Feeling ill but still keeps her dignity

Mrs M and I have been a little unwell over the last two weeks. It seems that having avoided our entire coughing and sneezing family members during the Christmas period, we have caught the tail end of some bug trying its best to make us miserable just before spring arrives.

It is unusual for my wife to feel ill as, being a nurse, she seems to have built up a healthy amount of resistance to common bugs over the years. We have now, however, developed the same symptoms and as a result we have stereo sickness.

I don't want to appear selfish but being under the weather at the same time as your partner only adds to the complications; I now have to share the attention and sympathy with another person.

Our malady started with a slight sore throat and a cough that tended to sound like one of those false noises trying to convince others that we were not well. For a while it seemed that we would perform this drama in sync with each other.

That is where the similarity ends. Mrs M is a good patient and suffers in relative silence. I employ all my amateur dramatic skills to ensure that everyone knows the pain I am going through.

In a similar way I ensure that the scene is complete by looking as ill as I feel; Unshaven chin and sticky up hair until I become Stig of the Dump. My wife, however, still seems to maintain her natural amount of grace even through the most trying of circumstances.

Even after one rather painful and heavy session of nausea Mrs M, almost by instinct, picked up a brush as she returned to bed and tidied her hair. Even when we had to visit the emergency doctor in the middle of the night a couple of nights ago she still managed to look stylish and presentable whilst at the same time feeling ill and feverish.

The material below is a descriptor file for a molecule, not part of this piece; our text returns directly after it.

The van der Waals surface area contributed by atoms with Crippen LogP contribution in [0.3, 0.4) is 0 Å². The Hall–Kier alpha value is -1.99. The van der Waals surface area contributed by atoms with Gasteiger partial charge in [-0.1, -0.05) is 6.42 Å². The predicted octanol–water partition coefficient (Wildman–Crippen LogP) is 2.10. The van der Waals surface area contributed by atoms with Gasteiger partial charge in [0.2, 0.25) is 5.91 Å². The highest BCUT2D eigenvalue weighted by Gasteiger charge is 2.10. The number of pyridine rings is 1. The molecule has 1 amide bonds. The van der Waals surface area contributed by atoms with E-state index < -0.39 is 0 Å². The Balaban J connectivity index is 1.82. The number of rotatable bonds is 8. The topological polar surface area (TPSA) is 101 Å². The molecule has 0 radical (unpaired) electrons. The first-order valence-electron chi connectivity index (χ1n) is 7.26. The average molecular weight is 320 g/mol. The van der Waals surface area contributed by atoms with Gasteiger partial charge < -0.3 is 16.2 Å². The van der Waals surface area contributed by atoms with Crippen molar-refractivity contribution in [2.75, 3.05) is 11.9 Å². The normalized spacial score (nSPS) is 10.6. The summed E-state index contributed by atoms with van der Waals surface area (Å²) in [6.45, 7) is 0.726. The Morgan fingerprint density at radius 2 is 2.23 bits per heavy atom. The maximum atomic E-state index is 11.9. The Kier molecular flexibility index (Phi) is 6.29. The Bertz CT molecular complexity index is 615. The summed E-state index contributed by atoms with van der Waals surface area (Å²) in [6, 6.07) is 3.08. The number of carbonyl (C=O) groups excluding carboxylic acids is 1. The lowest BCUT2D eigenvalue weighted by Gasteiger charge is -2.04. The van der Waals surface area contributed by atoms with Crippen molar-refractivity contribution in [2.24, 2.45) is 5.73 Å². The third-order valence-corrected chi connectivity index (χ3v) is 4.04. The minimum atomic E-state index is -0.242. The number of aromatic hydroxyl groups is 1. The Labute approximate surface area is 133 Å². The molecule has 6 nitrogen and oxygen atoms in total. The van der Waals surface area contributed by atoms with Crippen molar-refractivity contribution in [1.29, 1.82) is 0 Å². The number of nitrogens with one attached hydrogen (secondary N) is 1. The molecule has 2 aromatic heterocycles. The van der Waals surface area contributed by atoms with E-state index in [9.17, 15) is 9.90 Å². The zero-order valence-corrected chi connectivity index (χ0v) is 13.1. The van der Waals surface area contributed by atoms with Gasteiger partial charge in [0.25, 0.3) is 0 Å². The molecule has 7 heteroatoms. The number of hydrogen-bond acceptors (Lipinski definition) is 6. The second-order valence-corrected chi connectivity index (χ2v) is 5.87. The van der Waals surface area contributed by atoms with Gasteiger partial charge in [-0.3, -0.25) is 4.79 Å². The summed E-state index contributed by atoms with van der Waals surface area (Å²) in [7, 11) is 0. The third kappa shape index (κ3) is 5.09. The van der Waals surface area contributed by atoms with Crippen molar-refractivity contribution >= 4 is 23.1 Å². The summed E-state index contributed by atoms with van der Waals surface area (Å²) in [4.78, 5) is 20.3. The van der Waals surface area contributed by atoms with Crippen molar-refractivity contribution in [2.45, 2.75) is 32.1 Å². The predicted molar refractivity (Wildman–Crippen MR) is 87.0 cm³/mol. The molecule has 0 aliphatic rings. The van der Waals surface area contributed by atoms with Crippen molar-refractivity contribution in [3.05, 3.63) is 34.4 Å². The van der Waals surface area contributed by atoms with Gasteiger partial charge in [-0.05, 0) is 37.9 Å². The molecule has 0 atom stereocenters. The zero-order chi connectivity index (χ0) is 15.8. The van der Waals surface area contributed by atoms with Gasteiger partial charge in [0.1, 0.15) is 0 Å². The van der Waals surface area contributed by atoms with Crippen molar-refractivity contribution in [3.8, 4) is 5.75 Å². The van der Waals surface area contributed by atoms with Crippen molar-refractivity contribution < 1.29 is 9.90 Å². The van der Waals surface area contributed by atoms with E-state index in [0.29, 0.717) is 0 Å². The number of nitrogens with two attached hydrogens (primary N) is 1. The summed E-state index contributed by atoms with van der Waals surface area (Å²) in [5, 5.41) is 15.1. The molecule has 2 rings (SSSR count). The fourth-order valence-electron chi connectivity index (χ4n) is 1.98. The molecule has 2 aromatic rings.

Determined to see the positive side my bride took the opportunity of weighing herself after about three days of not eating exclaiming 'there must be some upside to being ill'.

She has obviously been in some pain and thus unable to function normally, yet she is still unwilling to let go of all the marks of dignity.

Not so I; other than the odd gargle with mouthwash my usual routines have been put on hold until I get back to wanting bacon again. (A sure sign of health in my book)

I mentioned the idea of bacon to Mrs M and she didn't seem too impressed. She ran off to brush her hair again.

One roast potato! I ask you.

Our dear friends Mel and Sheila took us out for the day to enjoy a country drive and some honest pub grub.

The food was excellent and, to my liking, came in ample measure.

I had started to feel that, in inverse proportion to my waistline, food size had reduced over the last few years.

But here in this Yorkshire country pub the landlady was bucking the trend.

The hotel we visited a few weeks earlier was the opposite end of the spectrum; I was served a small piece of lamb laying on a miniscule amount of mash. The plate also contained two baby carrots and only one, yes one, roast potato.

My wife tried to subdue my inner outrage at such injustice by saying it was the way that the top chefs did it these days.

Then it struck me: what an incredible marketing campaign these resteratuers have waged recently. What a master stroke by these master chefs.